Died 23 Dec 1973 at age 68 (born 7 Dec 1905).
Dutch-born American astronomer, who discovered Miranda, a moon of Uranus, and Nereid, a moon of Neptune. The Kuiper Belt is so-named after his original suggestion of its existence outside the orbit of Neptune before it was confirmed as a belt of small bodies. He measured the diameter of Pluto. In the Martian atmosphere Kuiper detected carbon dioxide, but the absence of oxygen (1947). In the 1960s, Kuiper pioneered airborne infrared observing using a Convair 990 aircraft and served as chief scientist for the Ranger spacecraft crash-landing probes of the moon. By analyzing Ranger photographs, he identified landing sites on the lunar surface most suitable for safe manned landings.«
  Anthony Herman Gerard Fokker
 Died 23 Dec 1939 at age 49 (born 6 Apr 1890).
Dutch-American airman and pioneer aircraft manufacturer who, having seen an airplane flight at age 16, was inspired to build his first airplane by age 20. This was a braced monoplane, the Spider he put assembled in an empty Zeppelin hangar in Baden-Baden, and flying it gained his pilot's licence. His first factory built many of Germany's WW I pursuit aircraft, and gained recognition, but at the end of the war was put out of business there by the treaty of Versailles. On 21 Jul 1919, he established a company for civil aircraft, in the Netherlands and subsequently started manufacturing in the U.S. He continued to influence airplane construction techniques, and adopted welded-steel tubing fusulage construction.«
Fokker Dr.I Triplane: A World War One Legend, by Paul Leaman. - book suggestion.
  Georg Elias Müller
 Died 23 Dec 1934 at age 84 (born 20 Jul 1850).
Georg Elias Nathanael Müller was a German psychologist whose research work encompassed four principal areas: psychophysical method, memory, thought psychology, and color perception theory. The psychophysics anticipated the color theory, which was founded on Hering. The memory work led into the thought psychology, which was founded on Herbart and Külpe. Whereas earlier in his career his published works lacked original data, he sharpened his approach and became known as the methodologist of psychological experimentation. The experiments carried out in his lab were the gold standard of experimental results. He was directed one of the major centres of psychological research at the University of Göttingen (1881-1921).«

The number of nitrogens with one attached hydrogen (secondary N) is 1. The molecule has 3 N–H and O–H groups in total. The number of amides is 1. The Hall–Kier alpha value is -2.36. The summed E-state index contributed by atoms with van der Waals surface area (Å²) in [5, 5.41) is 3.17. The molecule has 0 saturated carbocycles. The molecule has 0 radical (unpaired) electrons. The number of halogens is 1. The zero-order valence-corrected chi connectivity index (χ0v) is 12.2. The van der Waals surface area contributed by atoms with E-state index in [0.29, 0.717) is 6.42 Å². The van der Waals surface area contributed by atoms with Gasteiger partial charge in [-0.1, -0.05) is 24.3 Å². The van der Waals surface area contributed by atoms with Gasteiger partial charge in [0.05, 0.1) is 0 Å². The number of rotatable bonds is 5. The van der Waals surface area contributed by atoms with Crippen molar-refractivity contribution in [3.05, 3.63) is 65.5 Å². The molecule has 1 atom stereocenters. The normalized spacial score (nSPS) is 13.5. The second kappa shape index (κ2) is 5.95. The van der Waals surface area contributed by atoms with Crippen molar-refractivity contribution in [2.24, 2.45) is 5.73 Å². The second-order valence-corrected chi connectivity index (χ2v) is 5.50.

Pierre Janssen
 Died 23 Dec 1907 at age 83 (born 22 Feb 1824).
Pierre-Jules-César Janssen was a French astronomer who in 1868 devised a method for observing solar prominences without an eclipse (an idea reached independently by Englishman Joseph Norman Lockyer). Janssen observed the total Sun eclipse in India (1868). Using a spectroscope, he proved that the solar prominences are gaseous, and identified the chromosphere as a gaseous envelope of the Sun. He noted an unknown yellow spectral line in the Sun in 1868, and told Lockyer (who subsequently recognized it as a new element he named helium, from Greek helios for sun). Janssen was the first to note the granular appearance of the Sun, regularly photographed it, and published a substantial solar atlas with 6000 photographs (1904).«   more
The Astronomer Jules Janssen: A Globetrotter of Celestial Physics, by Françoise Launay. - book suggestion.
  Sir (Joseph) Henry Gilbert
 Died 23 Dec 1901 at age 84 (born 1 Aug 1817).
English chemist who as co-director with John Bennet Lawes of the Rothamsted Experimental Station, Hertfordshire, for over 50 years established a premier reputation for research at the first organized agricultural experimental station in the world. Their work applied skills in chemistry, meteorology, botany, animal and vegetable physiology, and geology to determine practical improvements for agricultural methods. They studied the nitrogen requirements of plants, how the element was taken up by plants, and the effects of nitrogen fertilizers on grain production and quality. In the 1840s, they initiated the manufacture of superphosphate fertilizer, one of their inventions.«
  James Cowles Prichard
 Died 23 Dec 1848 at age 62 (born 11 Feb 1786).
English physician and ethnologist who was among the first to argue that a single human species embraces all the world's races in Researches Into the Physical History of Man (1813). He was able to study sailors of many different races because his home was in the port town of Bristol. He later proposed a theory in a Treatise on Insanity and other Disorders affecting the Mind (1835) that moral insanity (psychopathic personality) was a distinct disease. Later he published on the legal questions of insanity (1842) was in 1845 moved to London as a commissioner of lunacy.«[Image right: Muck-a-tah-mish-a-kah-kaik, illustration by George Catlin, from Prichard's The Natural History of Man.]
James Cowles Prichard's Anthropology: Remaking the Science of Man in Early Nineteenth Century Britain, by H. F. Augstein. - book suggestion.
  Thomas Robert Malthus
 Died 23 Dec 1834 at age 68 (born 13 Feb 1766).   quotes